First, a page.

GPS Studio Services
Posts: 33,421
San Francisco, California, US


I loved this comment at the bottom: 

comments from original article by jnelson.0.1 wrote:
Shepard Fairey almost went because the Associated Press came after him cause they owned the photo not the photographer. He was acquitted because he applied his own creative touch to the image.

Those people don't get it.  It is about getting consent, not giving the photographer credit.  Not only did Fairey not get acquitted, he ended up in a passle of trouble.  He settled the infringement case and then plead guilty to contempt of court for lying during the proceedings.

Wikipedia wrote:
Fairey's lawyers announced they were no longer representing him, and Laurence Pulgram, an intellectual property lawyer stated that the revelation definitely put Mr. Fairey's case "in trouble". In May 2010, a judge urged Fairey to settle. The parties settled in January 2011. On February 24, 2012 Fairey pleaded guilty to criminal contempt of court for "destroying documents and manufacturing evidence."  On September 7, 2012 Fairey was sentenced to 300 hours of community service, ordered to pay a $25,000 federal fine, and placed on probation for two years by U.S. Magistrate Judge Frank Maas.

It is more than just "not nice" to steal a photographer's work, it can get you into deep "doo-doo."  I thought the photographer in the original article did a good job of keeping his kewl.  As for the artist, his exhibit should have been pulled.  He was selling stolen work.

Dec 12 12 07:25 am  Link  Quote 
Photographer
Jeffrey M Fletcher
Posts: 4,300
Asheville, North Carolina, US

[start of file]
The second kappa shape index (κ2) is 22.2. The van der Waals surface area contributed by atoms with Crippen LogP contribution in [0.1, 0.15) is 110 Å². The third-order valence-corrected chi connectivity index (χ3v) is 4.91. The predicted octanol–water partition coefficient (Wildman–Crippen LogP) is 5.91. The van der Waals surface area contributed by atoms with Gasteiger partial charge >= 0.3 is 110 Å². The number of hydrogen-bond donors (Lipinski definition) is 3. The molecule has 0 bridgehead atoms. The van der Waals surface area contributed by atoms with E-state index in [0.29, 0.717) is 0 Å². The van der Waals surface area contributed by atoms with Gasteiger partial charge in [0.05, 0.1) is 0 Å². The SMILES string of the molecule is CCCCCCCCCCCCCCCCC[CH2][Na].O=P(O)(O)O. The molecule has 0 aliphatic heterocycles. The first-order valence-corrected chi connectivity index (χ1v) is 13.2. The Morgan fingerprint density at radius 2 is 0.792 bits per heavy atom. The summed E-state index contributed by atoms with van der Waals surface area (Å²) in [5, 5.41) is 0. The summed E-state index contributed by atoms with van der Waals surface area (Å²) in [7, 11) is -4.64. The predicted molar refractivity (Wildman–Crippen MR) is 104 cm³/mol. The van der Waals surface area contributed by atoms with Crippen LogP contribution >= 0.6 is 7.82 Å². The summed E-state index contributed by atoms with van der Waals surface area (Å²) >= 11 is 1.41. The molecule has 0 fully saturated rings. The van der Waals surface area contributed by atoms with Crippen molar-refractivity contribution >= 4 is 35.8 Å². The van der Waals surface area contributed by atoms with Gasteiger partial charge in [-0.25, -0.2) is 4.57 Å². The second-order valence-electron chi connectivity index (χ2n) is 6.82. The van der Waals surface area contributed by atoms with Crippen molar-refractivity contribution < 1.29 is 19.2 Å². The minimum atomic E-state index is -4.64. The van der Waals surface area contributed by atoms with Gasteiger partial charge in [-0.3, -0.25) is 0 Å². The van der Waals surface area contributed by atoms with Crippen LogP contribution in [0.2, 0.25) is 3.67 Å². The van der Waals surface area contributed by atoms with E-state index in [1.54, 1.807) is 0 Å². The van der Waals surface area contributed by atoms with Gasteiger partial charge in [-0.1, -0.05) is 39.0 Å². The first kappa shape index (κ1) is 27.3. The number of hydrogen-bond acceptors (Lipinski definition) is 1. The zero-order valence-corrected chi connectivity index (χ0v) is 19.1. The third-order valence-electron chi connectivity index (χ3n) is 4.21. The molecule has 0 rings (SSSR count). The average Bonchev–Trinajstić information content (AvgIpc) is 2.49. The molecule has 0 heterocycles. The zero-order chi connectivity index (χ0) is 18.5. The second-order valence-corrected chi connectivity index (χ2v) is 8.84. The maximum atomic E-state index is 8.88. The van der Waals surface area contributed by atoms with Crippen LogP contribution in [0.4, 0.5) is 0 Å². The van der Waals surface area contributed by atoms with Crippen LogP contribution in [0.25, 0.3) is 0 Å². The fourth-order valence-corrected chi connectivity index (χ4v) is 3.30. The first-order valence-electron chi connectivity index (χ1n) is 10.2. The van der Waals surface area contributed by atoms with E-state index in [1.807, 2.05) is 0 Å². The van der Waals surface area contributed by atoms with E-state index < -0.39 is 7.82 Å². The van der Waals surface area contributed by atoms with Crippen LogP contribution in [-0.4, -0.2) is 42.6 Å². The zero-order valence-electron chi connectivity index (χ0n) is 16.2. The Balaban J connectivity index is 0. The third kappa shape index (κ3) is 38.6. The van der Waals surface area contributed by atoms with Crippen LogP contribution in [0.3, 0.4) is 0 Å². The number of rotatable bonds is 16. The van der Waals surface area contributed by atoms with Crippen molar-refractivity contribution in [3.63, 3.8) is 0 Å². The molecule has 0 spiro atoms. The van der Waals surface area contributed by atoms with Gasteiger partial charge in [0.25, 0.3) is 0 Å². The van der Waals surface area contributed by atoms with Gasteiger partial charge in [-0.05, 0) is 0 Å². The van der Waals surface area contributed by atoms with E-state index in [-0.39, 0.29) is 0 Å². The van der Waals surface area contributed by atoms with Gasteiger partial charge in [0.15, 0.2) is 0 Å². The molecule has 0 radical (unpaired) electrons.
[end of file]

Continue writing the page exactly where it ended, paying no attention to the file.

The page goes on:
ei Total Productions wrote:
It is more than just "not nice" to steal a photographer's work, it can get you into deep "doo-doo."  I thought the photographer in the original article did a good job of keeping his kewl.  As for the artist, his exhibit should have been pulled.  He was selling stolen work.

I agree, but it does seem possible that a good bit of money was left on the table. I can't be sure without knowing the details.

Dec 12 12 07:55 am  Link  Quote 
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Photographer
GPS Studio Services
Posts: 33,421
San Francisco, California, US


ei Total Productions wrote:
It is more than just "not nice" to steal a photographer's work, it can get you into deep "doo-doo."  I thought the photographer in the original article did a good job of keeping his kewl.  As for the artist, his exhibit should have been pulled.  He was selling stolen work.
Jeffrey M Fletcher wrote:
I agree, but it does seem possible that a good bit of money was left on the table. I can't be sure without knowing the details.

I think the suit was brought to make a point.  I don't think it was about money.  Indeed, I suspect that once he was charged criminally they got their point across.

Dec 12 12 08:14 am  Link  Quote 
Photographer
Jeffrey M Fletcher
Posts: 4,300
Asheville, North Carolina, US


ei Total Productions wrote:
It is more than just "not nice" to steal a photographer's work, it can get you into deep "doo-doo."  I thought the photographer in the original article did a good job of keeping his kewl.  As for the artist, his exhibit should have been pulled.  He was selling stolen work.
Jeffrey M Fletcher wrote:
I agree, but it does seem possible that a good bit of money was left on the table. I can't be sure without knowing the details.
ei Total Productions wrote:
I think the suit was brought to make a point.  I don't think it was about money.  Indeed, I suspect that once he was charged criminally they got their point across.

Not the Fairey case, the one in the op of this thread.

Dec 12 12 08:26 am  Link  Quote 
Photographer
M Pandolfo Photography
Posts: 12,113
Tampa, Florida, US


Sita Mae wrote:
And even after all this, he still doesn't get it.